[IMAGE]12057[/IMAGE]“One of the most important developments the past couple of years is intelligent sensing. Intelligent sensing uses the various sensors, the detection algorithm, and the processor in the panel to make decisions in trending,” says Peter Ebersold, director of marketing with Notifier, Northford, Conn.
“Trending technology enables the fire alarm panel to determine the presence of one or more elements that are commonly found in a fire situation. Carbon monoxide, for example, signals the presence of fire because where there is fire, there is usually traces of CO,” says Nick Markowitz, a fire professional from Verona, Pa.
Even in the earliest incipient stages of a fire there will likely be CO present in the atmosphere.
“When the level of smoke in an area rises slowly but steadily over a period of time, today’s intelligent analog addressable panels can detect that and respond in a variety of ways,” says Ebersold.
The most common way to deal with a situation similar to that cited by Ebersold is for the panel to provide a very-early supervisory signal. This will allow bank personnel to deal with the situation before it results in an open fire, which would cause a valid evacuation signal to occur.
Installation, Code Key to Results
Other areas of great concern to financial institutions are poor installation practices and a general lack of code compliance. This is where the proper placement of initiating devices comes into play.
When a smoke detector is positioned in an area considered hostile to sensitive electronic gear, false or missed alarms can take place. Automatic smoke detectors in elevator pits, for example, can cause problems because of dust, dirt and oil found there. Boiler rooms can also prove hostile to ordinary smoke detectors where the ambient temperature exceeds the manufacturer’s specifications.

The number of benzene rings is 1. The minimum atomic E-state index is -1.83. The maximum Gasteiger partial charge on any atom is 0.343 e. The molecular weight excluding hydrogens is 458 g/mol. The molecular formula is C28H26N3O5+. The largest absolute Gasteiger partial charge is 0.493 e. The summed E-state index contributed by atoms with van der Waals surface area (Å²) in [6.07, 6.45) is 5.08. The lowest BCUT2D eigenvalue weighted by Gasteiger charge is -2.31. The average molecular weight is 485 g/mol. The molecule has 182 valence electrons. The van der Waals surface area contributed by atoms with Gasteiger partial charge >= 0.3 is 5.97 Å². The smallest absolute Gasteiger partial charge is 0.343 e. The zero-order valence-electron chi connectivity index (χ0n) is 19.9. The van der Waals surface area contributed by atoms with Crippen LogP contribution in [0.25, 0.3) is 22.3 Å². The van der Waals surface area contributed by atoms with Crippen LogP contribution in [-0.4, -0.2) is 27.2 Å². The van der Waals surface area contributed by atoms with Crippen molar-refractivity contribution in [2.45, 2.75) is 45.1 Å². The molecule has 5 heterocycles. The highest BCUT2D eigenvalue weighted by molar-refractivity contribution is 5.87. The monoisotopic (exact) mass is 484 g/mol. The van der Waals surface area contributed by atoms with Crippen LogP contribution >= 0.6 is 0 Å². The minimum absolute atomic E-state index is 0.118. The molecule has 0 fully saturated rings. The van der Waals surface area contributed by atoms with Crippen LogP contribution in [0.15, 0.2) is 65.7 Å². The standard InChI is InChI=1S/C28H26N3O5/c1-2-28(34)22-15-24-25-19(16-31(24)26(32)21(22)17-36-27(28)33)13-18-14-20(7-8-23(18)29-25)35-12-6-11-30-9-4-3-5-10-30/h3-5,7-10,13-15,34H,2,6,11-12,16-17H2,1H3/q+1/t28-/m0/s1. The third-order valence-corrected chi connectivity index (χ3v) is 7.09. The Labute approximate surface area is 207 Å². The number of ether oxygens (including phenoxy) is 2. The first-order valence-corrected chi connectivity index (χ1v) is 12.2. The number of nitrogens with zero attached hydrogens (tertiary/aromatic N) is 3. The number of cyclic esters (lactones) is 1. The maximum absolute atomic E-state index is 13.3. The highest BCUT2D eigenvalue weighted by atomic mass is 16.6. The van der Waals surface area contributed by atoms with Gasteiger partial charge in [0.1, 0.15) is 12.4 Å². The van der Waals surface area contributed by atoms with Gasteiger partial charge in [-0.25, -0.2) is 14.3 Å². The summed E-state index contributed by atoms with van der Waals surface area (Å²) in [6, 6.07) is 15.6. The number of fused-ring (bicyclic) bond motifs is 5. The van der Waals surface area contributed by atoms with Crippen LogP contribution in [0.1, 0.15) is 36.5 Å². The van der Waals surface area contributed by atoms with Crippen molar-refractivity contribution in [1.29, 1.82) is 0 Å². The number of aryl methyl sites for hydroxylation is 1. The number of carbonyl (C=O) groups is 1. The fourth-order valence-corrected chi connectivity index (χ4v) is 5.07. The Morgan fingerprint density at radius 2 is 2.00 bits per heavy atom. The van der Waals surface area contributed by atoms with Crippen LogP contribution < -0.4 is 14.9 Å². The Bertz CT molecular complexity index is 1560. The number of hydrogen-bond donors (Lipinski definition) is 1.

Code allows for the substitution of smoke detectors in such instances, in which case heat detectors can be used.
In Section 126.96.36.199, NFPA 72, 2010 Edition, it says, “The selection and placement of smoke detectors shall take into account both the performance characteristics of the detector and the areas into which the detectors are to be installed to prevent nuisance alarms or improper operation after installation.”
The following offers a variety of settings where smoke detectors are not to be used:
- Areas where the ambient temperature drops below 32º F
- Areas where the temperature can rise to 100º F and above
- Where the relative humidity exceeds 93 percent
- Where air velocity is greater than 300 feet/minute
“The location of smoke detectors shall be based on an evaluation of potential ambient sources of smoke, moisture, dust, or fumes, and electrical or mechanical influences, to minimize nuisance alarms” (Section 188.8.131.52, NFPA 72, 2010 Edition).
If maintenance, inspection and proper testing of fire alarm systems are not conducted in the manner prescribed by National Fire Alarm Code, also known as NFPA 72, problems can occur — problems that can cost banks a lot of cash. Thus the routine compliance with these practices helps ensure a banking client’s operations can continue smoothly without incident.
“To ensure operational integrity, the system shall have an inspection, testing, and maintenance program. Inspection, testing, and maintenance programs shall satisfy the requirements of this Code and conform to the equipment manufacturer’s published instructions. Inspection, testing, and maintenance programs shall verify correct operation of the system.” (Sections 184.108.40.206, NFPA 72, 2010 Edition).
The advent of new and exciting fire detection technologies combined with new and more stringent fire codes promise to reduce the number of false alarms and needless work stoppages in banking institutions. Not only will this help assure a bank’s financial viability, but also further the safety aspects associated with working and visiting our favorite banking institution.
Al Colombo is an award-winning writer who has covered electronic security and life safety since 1986. Visit his Web site at www.alcolombo.us, and check out his Security Sense blog.
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